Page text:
Salary sacrifice is another way that could allow you to reduce your taxable income and grow your super.

Unlike personal after-tax contributions, salary sacrifice allows you to top up your super before your salary is taxed. Both ways can offer tax advantages, but there are some additional advantages to salary sacrifice.

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What is salary sacrifice?

Simply put, salary sacrifice is an agreement between you and your employer to pay part of your salary before tax into your super account, instead of your bank account.

By salary sacrificing your taxable income will be lower, and so could your tax bill.

There are some additional benefits to salary sacrifice when compared to after-tax personal contributions:  

Salary sacrifice (before-tax) contrubtion After-tax contribution
Your contribution is paid by your employer from your salary before tax is deducted,
which reduces your taxable income
Your contribution is paid from your net salary i.e. after tax is deducted.  This does not reduce your taxable income during the financial year.
There is no additional paperwork to complete at tax time If you want to claim a tax deduction, you must complete a notice of intent and claim
this in your tax return
Once you set up your salary sacrifice arrangement, there’s nothing more to do - your employer will manage your contributions You need to pay contributions directly to your super account via BPAY, EFT or cheque. Some employers may allow this direct from your pay

Salary sacrifice is an arrangement between you and your employer. To set up regular payments, contact your payroll or HR department to confirm they offer salary sacrificing.

There are no special requirements about eligibility – anyone with an employer who offers salary sacrificing can do it, although there are limits on the amount of
concessional contributions.

It’s important to understand however that contributing to super through salary sacrificing may reduce the amount your employer contributes. However,
Legislation has been introduced to Parliament to ensure that an individual’s salary sacrifice contributions cannot be used to reduce an employer’s minimum SG contributions.

Your employer is required to contribute 9.5% of your gross income to super.

Currently, when you salary sacrifice into super, your gross income for SG purposes may be reduced by that amount. So if you’re earning $55,000 per annum before tax and you sacrifice $5000, then your gross income for the purposes of calculating the 9.5% your employer must contribute is $50,000. So it's best to check with your employer first.

The government limits the amount you can contribute to your super each year without paying extra tax. These limits are called contribution caps which are in place for both concessional (before-tax) and non-concessional (after-tax).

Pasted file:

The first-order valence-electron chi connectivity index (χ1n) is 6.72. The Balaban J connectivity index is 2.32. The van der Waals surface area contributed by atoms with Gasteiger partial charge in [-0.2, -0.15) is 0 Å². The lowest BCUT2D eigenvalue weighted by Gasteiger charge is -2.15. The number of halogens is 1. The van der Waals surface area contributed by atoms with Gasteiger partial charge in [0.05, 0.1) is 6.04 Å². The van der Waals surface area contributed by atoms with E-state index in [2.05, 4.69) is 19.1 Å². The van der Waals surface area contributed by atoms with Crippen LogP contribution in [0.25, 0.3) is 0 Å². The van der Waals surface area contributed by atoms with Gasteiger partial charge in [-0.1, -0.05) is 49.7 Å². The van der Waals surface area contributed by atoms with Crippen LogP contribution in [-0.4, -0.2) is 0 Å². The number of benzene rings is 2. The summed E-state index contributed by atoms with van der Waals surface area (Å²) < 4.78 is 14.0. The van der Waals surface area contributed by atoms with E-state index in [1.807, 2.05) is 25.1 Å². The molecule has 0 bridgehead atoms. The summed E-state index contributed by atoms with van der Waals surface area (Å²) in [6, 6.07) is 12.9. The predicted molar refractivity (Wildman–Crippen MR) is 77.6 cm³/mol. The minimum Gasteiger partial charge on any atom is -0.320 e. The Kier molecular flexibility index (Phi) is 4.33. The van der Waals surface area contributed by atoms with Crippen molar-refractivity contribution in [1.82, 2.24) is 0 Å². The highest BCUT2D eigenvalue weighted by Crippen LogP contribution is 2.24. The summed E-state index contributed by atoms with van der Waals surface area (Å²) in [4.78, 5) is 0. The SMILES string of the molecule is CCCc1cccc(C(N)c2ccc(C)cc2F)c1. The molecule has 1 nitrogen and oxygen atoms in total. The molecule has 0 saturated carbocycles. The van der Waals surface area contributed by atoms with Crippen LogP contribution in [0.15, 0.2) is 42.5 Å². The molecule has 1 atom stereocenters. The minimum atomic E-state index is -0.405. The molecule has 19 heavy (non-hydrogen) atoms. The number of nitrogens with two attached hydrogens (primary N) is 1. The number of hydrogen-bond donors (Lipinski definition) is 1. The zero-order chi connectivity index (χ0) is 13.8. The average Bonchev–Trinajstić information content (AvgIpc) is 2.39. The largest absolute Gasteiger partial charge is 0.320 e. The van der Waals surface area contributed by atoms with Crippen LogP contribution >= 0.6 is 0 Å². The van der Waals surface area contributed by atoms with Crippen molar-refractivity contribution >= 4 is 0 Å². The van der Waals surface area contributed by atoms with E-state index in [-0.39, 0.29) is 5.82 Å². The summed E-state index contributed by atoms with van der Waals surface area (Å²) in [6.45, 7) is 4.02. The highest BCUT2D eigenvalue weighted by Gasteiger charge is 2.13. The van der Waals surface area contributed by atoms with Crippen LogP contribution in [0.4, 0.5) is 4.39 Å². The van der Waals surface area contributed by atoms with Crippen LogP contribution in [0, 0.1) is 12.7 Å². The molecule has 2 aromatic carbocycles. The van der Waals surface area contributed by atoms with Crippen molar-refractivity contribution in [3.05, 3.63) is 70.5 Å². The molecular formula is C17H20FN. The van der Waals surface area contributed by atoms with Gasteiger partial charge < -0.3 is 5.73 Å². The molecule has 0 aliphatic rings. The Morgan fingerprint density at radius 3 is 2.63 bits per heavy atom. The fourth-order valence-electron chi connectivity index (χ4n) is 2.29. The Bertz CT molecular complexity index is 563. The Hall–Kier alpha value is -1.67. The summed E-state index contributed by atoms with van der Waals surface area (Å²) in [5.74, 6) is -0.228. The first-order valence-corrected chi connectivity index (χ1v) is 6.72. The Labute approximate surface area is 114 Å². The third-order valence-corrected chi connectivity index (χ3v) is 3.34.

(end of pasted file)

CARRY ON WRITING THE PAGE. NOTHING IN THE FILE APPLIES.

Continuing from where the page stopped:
There is an annual cap of $25,000 in place for concessional contributions. 2018/19 is the first financial year you can carry forward unused concessional cap amounts and these amounts can be used from 1 July 2019. Unused cap amounts can be carried forward for up to five years., To use an unused cap amount your total superannuation balance must be under $500,000 at the end of the previous financial year.

For example, if you contributed $20,000 in 2018/19, and $20,000 in 2019/20, you’ll have $10,000 in ‘unused’ contributions that you could contribute in 2020/21 in addition to your annual cap of $25,000, providing your total superannuation balance as at 30 June 2020 was under $500,000. You can carry forward any unused amounts for rolling five-year periods.

This cap is inclusive of the 9.5% super guarantee from your employer. It’s also a combined total across all funds you might have, which is important to keep in mind if you’re contributing to more than one super account.

If your contributions exceed the cap, this amount will be considered part of your assessable income and taxed at your marginal tax rate (plus an excess concessional contributions charge).

The Australian Taxation Office will give you the opportunity to apply for a refund of up to 85% of the excess contributions and you’ll also receive a 15% tax offset in your tax return.

Before adding to your super with your own money, consider:        

  • What are your broader financial goals, including any debts you might have?
  • How much do you realistically need today, and how much can you afford to put away?
  • Do you have any current benefits with your employer? When you salary sacrifice, you change your salary, which might affect benefits you have tied to your salary ie holiday loading and overtime. It’s a good idea to check in with your employer

As part of your membership, you can receive simple financial advice on matters related to your First State Super account over-the-phone or face-to-face at no extra cost.

Book your appointment or call us on 1300 650 873 from Monday to Friday, 8:30am – 6:00pm. (AEST/AEDT).

How to set-up salary sacrifice

There are two quick and easy ways to set-up salary sacrifice: